Slice Of Life: Halo of Dreams

Jonny Vilakazi has fond memories of singing Beyoncé for Anele Mdoda.

Jonny Vilakazi has fond memories of singing Beyoncé for Anele Mdoda.

I’ve always been a singer but one of my best gigs was singing on Miller Rock the Boat – the cruise ship from Durban to Mozambique. The ship is like 13 stories high or something. It is the Titanic on steroids, literally.

It was such an experience for me as a known backing singer doing my own thing.

That crazy weekend we had Black Coffee there, DJ Fresh, Flash Republic with Tamara Dey and the Parlotones.

You need to understand that I was literally neighbours with these guys. When they said “sound check”, we were there together.

My band was doing local and international covers and I got to sing Halo, which is my favourite song by Beyoncé.

The crazy part was that the biggest Beyoncé fan in the country, on the continent and in the world, Anele Mdoda, was on the ship that year.

She attended the show with the white boy she was co hosting with… Grant.

We went to the theatre to do our set at about 11, before the big performer of the night. Everyone was chilling in the theatre including HHP and Cassper, who was a dancer back then. They were so cool listening to us, a bunch of randoms.

I saw Anele and even though she has all the DVD’s from Beyoncé, the one thing she can’t do is sing so I decided to sing for her like Beyoncé.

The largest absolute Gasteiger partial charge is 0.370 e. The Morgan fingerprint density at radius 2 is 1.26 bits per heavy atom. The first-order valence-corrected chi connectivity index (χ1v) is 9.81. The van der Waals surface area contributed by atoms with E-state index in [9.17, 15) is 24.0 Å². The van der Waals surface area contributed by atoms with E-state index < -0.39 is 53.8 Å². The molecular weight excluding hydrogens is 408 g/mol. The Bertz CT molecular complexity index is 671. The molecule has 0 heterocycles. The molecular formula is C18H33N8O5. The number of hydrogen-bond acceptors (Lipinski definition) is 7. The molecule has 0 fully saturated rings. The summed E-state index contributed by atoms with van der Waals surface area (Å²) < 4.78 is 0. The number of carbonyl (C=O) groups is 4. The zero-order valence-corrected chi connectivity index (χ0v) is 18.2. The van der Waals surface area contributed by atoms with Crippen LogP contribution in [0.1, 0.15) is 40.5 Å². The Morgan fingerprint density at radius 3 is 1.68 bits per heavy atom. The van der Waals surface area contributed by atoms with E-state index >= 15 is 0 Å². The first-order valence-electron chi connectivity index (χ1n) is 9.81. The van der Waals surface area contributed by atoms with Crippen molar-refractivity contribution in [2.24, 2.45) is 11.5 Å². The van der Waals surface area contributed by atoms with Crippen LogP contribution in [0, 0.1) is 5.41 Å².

I asked her to come forward and I told her that it was a special dedication to her because I knew she liked the song.

Jonga sana xa iqala nje (The way I started the song).

“Remember the walls I built,” (singing)

Her face just lit up, I still have that picture of her, with her little pony tail and a black dress, in awe.

I took it all the way, “I can feel your halo, halo, halo”.

She lost it.

It was so crazy amazing.

Jonny Vilakazi, as told to Athandiwe Saba

Athandiwe Saba

Athandiwe Saba

Athandiwe Saba is a multi award-winning journalist who is passionate about data, human interest issues, governance and everything that isn’t on social media. She is an author, an avid reader and trying to find the answer to the perfect balance between investigative journalism, online audiences and the decline in newspaper sales. It’s a rough world and a rewarding profession. Read more from Athandiwe Saba

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